Even as the chorus on reduction in Goods and Services Tax (GST) on two-wheelers grows, the industry is now in favour of having twin slabs instead of one. According to the country’s second largest two-wheeler maker Honda Motorcycle and Scooter India (HMSI), two-wheeler companies have supported a plea to reduce GST on some two-wheelers with engines of a certain size.
Speaking to Moneycontrol, YS Guleria, Senior Vice President, Sales and Marketing at HMSI said, “This is not just Honda’s view but the view of the industry that GST on two-wheelers of certain size should reduced to 18 percent and the balance can stay in 28 percent. Because the 100 cc bikes which are budget bikes are classified under the luxury and sin goods segment of 28 percent.” Guleria was talking on the sideline of launching the CB300 R motorcycle. Some entrepreneurs such as Pawan Munjal, Chairman of Hero MotorCorp, Venu Srinivasan, Chairman, TVS Motor Company, Rajiv Bajaj, Managing Director, Bajaj Auto have called for a reduction in GST on two-wheelers. Manufacturers argue that two-wheelers are ‘a necessity for everyday life and not luxury items’.
This differentiation in GST on two-wheelers proposed by the industry will divide the two-wheeler industry. Some companies like Hero MotoCorp, the country’s largest two-wheeler maker, derive a majority of sales from the 100-110 cc motorcycle segment. Honda too majorly depends on the budget scooter segment.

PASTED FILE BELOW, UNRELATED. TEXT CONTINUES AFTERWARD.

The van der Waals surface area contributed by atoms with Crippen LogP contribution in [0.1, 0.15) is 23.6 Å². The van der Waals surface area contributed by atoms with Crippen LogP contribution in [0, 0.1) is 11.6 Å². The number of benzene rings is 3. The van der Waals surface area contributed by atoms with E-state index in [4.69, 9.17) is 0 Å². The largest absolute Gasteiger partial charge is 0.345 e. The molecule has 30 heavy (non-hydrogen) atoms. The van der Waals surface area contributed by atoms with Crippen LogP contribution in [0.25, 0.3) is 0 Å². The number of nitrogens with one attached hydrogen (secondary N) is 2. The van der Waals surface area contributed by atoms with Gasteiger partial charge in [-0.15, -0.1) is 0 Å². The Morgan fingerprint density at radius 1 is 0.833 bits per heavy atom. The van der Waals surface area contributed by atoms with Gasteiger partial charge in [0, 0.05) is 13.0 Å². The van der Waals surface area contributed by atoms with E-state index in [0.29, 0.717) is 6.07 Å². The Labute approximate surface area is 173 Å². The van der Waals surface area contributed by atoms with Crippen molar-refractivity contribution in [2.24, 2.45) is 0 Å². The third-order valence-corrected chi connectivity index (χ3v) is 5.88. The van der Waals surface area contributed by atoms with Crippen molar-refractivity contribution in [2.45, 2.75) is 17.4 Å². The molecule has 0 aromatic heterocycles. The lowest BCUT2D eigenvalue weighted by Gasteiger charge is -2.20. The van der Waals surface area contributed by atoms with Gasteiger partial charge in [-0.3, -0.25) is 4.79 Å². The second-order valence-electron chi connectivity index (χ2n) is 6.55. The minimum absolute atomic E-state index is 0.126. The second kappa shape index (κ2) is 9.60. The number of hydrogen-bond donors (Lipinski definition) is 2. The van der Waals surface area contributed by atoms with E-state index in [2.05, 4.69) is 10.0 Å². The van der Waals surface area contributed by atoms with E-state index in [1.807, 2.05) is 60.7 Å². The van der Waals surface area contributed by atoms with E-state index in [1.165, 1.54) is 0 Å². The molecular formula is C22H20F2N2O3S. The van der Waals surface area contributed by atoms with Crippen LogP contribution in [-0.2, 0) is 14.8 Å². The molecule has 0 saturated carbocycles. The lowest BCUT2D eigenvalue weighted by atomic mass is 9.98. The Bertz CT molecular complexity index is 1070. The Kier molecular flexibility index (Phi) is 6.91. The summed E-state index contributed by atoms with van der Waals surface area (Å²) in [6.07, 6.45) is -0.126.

But, some other specialised brands such as Royal Enfield (an Eicher Motors brand) operate only in the 350 cc an above segment, which is considered the premium segment. If GST on 100 cc bike segment is cut then the gap between the budget and premium bikes will widen causing the latter a cost disadvantage.
The two-wheeler segment reported the second consecutive monthly drop in volumes in January as per data shared by the Society of Indian Automobile Manufacturers. Sales of bike and scooters was down 5 percent last month to 1.59 million units as compared to 1.64 million units sold in the same month last year.
A reduction in GST on two-wheelers will help negate the twin impact on costs that is expected in April this year and in 2020. Manufacturers fear that the new safety norms and upgradation to the next emission standard of BS-VI will result in more than 10 percent rise in costs in all two-wheelers. This will result in substantial reduction in demand for two-wheelers.